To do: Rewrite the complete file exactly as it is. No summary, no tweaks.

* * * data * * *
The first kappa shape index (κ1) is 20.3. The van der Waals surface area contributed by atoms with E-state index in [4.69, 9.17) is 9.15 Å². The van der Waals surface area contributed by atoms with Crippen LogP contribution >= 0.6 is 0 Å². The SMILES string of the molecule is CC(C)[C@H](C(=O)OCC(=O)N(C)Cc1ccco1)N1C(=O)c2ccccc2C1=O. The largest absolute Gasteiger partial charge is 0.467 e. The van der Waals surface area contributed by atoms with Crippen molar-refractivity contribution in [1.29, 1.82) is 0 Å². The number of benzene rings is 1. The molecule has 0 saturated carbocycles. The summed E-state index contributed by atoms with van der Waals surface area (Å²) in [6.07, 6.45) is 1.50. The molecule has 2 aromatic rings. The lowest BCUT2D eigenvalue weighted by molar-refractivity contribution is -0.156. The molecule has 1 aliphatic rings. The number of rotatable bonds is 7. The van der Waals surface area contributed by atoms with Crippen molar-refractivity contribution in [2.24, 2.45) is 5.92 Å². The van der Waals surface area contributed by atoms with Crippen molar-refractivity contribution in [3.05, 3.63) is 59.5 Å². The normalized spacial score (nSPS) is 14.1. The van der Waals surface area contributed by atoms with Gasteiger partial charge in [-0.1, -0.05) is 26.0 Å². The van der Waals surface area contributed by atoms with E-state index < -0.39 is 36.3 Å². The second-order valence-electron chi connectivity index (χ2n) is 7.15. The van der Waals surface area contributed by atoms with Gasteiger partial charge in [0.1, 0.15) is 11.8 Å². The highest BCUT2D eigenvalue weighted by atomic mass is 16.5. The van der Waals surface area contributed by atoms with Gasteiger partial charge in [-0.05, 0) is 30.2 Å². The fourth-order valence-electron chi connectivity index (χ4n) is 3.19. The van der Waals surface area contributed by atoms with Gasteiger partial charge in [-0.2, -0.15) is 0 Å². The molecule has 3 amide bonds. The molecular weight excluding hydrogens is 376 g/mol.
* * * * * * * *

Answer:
The first kappa shape index (κ1) is 20.3. The van der Waals surface area contributed by atoms with E-state index in [4.69, 9.17) is 9.15 Å². The van der Waals surface area contributed by atoms with Crippen LogP contribution >= 0.6 is 0 Å². The SMILES string of the molecule is CC(C)[C@H](C(=O)OCC(=O)N(C)Cc1ccco1)N1C(=O)c2ccccc2C1=O. The largest absolute Gasteiger partial charge is 0.467 e. The van der Waals surface area contributed by atoms with Crippen molar-refractivity contribution in [1.29, 1.82) is 0 Å². The number of benzene rings is 1. The molecule has 0 saturated carbocycles. The summed E-state index contributed by atoms with van der Waals surface area (Å²) in [6.07, 6.45) is 1.50. The molecule has 2 aromatic rings. The lowest BCUT2D eigenvalue weighted by molar-refractivity contribution is -0.156. The molecule has 1 aliphatic rings. The number of rotatable bonds is 7. The van der Waals surface area contributed by atoms with Crippen molar-refractivity contribution in [2.24, 2.45) is 5.92 Å². The van der Waals surface area contributed by atoms with Crippen molar-refractivity contribution in [3.05, 3.63) is 59.5 Å². The normalized spacial score (nSPS) is 14.1. The van der Waals surface area contributed by atoms with Gasteiger partial charge in [-0.1, -0.05) is 26.0 Å². The van der Waals surface area contributed by atoms with E-state index < -0.39 is 36.3 Å². The second-order valence-electron chi connectivity index (χ2n) is 7.15. The van der Waals surface area contributed by atoms with Gasteiger partial charge in [0.1, 0.15) is 11.8 Å². The highest BCUT2D eigenvalue weighted by atomic mass is 16.5. The van der Waals surface area contributed by atoms with Gasteiger partial charge in [-0.05, 0) is 30.2 Å². The fourth-order valence-electron chi connectivity index (χ4n) is 3.19. The van der Waals surface area contributed by atoms with Gasteiger partial charge in [-0.2, -0.15) is 0 Å². The molecule has 3 amide bonds. The molecular weight excluding hydrogens is 376 g/mol.